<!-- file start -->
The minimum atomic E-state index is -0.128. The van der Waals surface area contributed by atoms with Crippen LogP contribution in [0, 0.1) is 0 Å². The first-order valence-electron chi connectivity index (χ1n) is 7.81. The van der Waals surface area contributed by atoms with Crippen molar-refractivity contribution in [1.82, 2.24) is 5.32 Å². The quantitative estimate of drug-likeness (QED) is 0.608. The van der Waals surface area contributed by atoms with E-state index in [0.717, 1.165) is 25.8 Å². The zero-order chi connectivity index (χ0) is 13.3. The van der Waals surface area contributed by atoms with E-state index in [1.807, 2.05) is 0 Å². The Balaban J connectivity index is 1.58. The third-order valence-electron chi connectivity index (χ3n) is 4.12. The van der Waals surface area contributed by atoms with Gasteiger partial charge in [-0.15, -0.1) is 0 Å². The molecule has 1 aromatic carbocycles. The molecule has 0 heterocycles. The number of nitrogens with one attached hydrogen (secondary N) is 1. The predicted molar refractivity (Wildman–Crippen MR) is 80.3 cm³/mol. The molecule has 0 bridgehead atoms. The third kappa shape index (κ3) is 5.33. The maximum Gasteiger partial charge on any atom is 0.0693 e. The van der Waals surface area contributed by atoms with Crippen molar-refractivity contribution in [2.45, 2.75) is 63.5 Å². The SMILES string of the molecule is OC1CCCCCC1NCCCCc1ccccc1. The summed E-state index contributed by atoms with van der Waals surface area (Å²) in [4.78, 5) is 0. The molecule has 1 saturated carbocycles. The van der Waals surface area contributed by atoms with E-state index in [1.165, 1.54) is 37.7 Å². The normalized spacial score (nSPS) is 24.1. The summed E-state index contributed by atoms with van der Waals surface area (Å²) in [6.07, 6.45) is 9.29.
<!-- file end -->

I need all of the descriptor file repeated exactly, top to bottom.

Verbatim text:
The minimum atomic E-state index is -0.128. The van der Waals surface area contributed by atoms with Crippen LogP contribution in [0, 0.1) is 0 Å². The first-order valence-electron chi connectivity index (χ1n) is 7.81. The van der Waals surface area contributed by atoms with Crippen molar-refractivity contribution in [1.82, 2.24) is 5.32 Å². The quantitative estimate of drug-likeness (QED) is 0.608. The van der Waals surface area contributed by atoms with E-state index in [0.717, 1.165) is 25.8 Å². The zero-order chi connectivity index (χ0) is 13.3. The van der Waals surface area contributed by atoms with E-state index in [1.807, 2.05) is 0 Å². The Balaban J connectivity index is 1.58. The third-order valence-electron chi connectivity index (χ3n) is 4.12. The van der Waals surface area contributed by atoms with Gasteiger partial charge in [-0.15, -0.1) is 0 Å². The molecule has 1 aromatic carbocycles. The molecule has 0 heterocycles. The number of nitrogens with one attached hydrogen (secondary N) is 1. The predicted molar refractivity (Wildman–Crippen MR) is 80.3 cm³/mol. The molecule has 0 bridgehead atoms. The third kappa shape index (κ3) is 5.33. The maximum Gasteiger partial charge on any atom is 0.0693 e. The van der Waals surface area contributed by atoms with Crippen molar-refractivity contribution in [2.45, 2.75) is 63.5 Å². The SMILES string of the molecule is OC1CCCCCC1NCCCCc1ccccc1. The summed E-state index contributed by atoms with van der Waals surface area (Å²) in [4.78, 5) is 0. The molecule has 1 saturated carbocycles. The van der Waals surface area contributed by atoms with E-state index in [1.165, 1.54) is 37.7 Å². The normalized spacial score (nSPS) is 24.1. The summed E-state index contributed by atoms with van der Waals surface area (Å²) in [6.07, 6.45) is 9.29.